Ever since the Philadelphia Phillies signed free-agent left-hander Cliff Lee in December, rumors have been flying about the city of Philadelphia regarding the status of interim right-handed starter, Joe Blanton.
Set to make $17 million over the course of the next two seasons, should the Phillies explore a trade for their fifth starter—or is he better served in their rotation?
To make things short and sweet, Blanton is better off wearing a Philly uniform, at least for the 2011 season.
Giving a quick survey of the trade market, the last of his suitors that would be willing to take on his contract in full seemingly went off the board when the Detroit Tigers and Minnesota Twins signed free-agent right handers Brad Penny and Carl Pavano, respectively, and the Washington Nationals acquired former Chicago Cubs' starter, Tom Gorzelanny.
Now, trading Blanton becomes a counter-productive scenario. In order for the Phillies to move him, their trading partner will require that they pay a portion of his salary. To do that, the Phillies would require a prospect in return. That seemingly removes potential suitors like the rebuilding Baltimore Orioles from the equation.
If they are forced to pay a large sum of Blanton's contract, what is the point in trading him? They are better served paying him to be the fifth starter in Philadelphia rather than the third or fourth starter with another team.
Though Ruben Amaro is the type of general manager that likes to dwell in the shadows until the last possible moment, using smokescreens and sly tactics as a plot to operate in his own style this time, he may be telling the truth—he's not comfortable trading Blanton because his options have run dry.
The need for an expensive, middle-of-the-rotation right hander just isn't all that great.
So what can the Phillies do to shed payroll? After all, as Ken Rosenthal of FOXsports.com first reported, the Phillies will need to create some payroll flexibility in case they need to make a spur of the moment trade at the trade deadline.
And trading another right-handed starting pitcher, Kyle Kendrick, could become a top priority for the Phillies.
At first glance, the now-former fifth starter seems to have little trade value. In 2010, Kendrick made 31 starts for the Phillies, posting a record of 11-10 to go along with an ERA of 4.73.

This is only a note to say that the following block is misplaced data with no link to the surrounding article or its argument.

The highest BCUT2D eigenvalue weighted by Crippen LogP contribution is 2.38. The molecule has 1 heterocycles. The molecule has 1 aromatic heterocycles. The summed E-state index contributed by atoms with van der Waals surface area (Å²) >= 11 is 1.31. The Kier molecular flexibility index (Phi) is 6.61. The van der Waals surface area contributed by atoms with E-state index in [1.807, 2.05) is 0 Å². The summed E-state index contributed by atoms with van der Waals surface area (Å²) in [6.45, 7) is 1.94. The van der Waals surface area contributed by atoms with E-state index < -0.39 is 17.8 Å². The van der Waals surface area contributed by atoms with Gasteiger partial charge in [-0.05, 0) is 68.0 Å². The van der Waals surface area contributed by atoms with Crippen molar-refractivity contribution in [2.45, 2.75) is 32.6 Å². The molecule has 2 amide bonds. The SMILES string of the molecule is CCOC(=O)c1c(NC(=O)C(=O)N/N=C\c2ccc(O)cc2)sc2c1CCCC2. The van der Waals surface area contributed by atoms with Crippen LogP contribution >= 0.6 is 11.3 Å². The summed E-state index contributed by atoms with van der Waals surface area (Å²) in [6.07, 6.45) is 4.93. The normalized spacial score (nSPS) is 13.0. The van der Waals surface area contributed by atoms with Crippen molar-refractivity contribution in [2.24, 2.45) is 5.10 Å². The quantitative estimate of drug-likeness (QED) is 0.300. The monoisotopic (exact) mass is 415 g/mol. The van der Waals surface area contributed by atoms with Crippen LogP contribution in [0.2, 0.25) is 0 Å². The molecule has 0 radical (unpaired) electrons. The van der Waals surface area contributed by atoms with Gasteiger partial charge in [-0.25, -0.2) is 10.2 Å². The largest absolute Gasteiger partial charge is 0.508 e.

Kendrick is an extreme "pitch to contact" pitcher, as he posted the lowest strikeout rate (4.18 K/9) among qualifying starting pitchers. Though he showed relatively good control, he also showed that he was prone to the home run, and his ground-ball rate had decreased from the year prior.
Though his win total is a product of extremely high run support (he finished second in baseball in this category, with the Phillies' offense averaging a whopping 8.47 runs per Kendrick's starts), he has shown a number of positive tendencies as well.
Though he has a tough time striking hitters out, he posted a good BB/9 of 2.44, and the opposition hit .277 against him. His greatest strength, however, may be his durability.
In three full season with the Phillies (in 2009, he appeared in just nine major league games), he has logged 483.2 innings, starting 83 games and never missing significant time with injury.
Kendrick, who was eligible for arbitration this off-season, settled on a $2.45 million contract with the Phillies, who now have two viable options for the 26-year-old right hander—move him to the bullpen or trade him.
Surprisingly enough, there would be a role for Kendrick in the Phillies' bullpen.
He would become the long reliever, and push the interim long reliever, David Herndon, to Triple-A. With a rotation that features inning eaters Roy Halladay, Cliff Lee, Roy Oswalt, Cole Hamels and Joe Blanton, Kendrick would see very few innings in 2011—which overall, may be a good thing.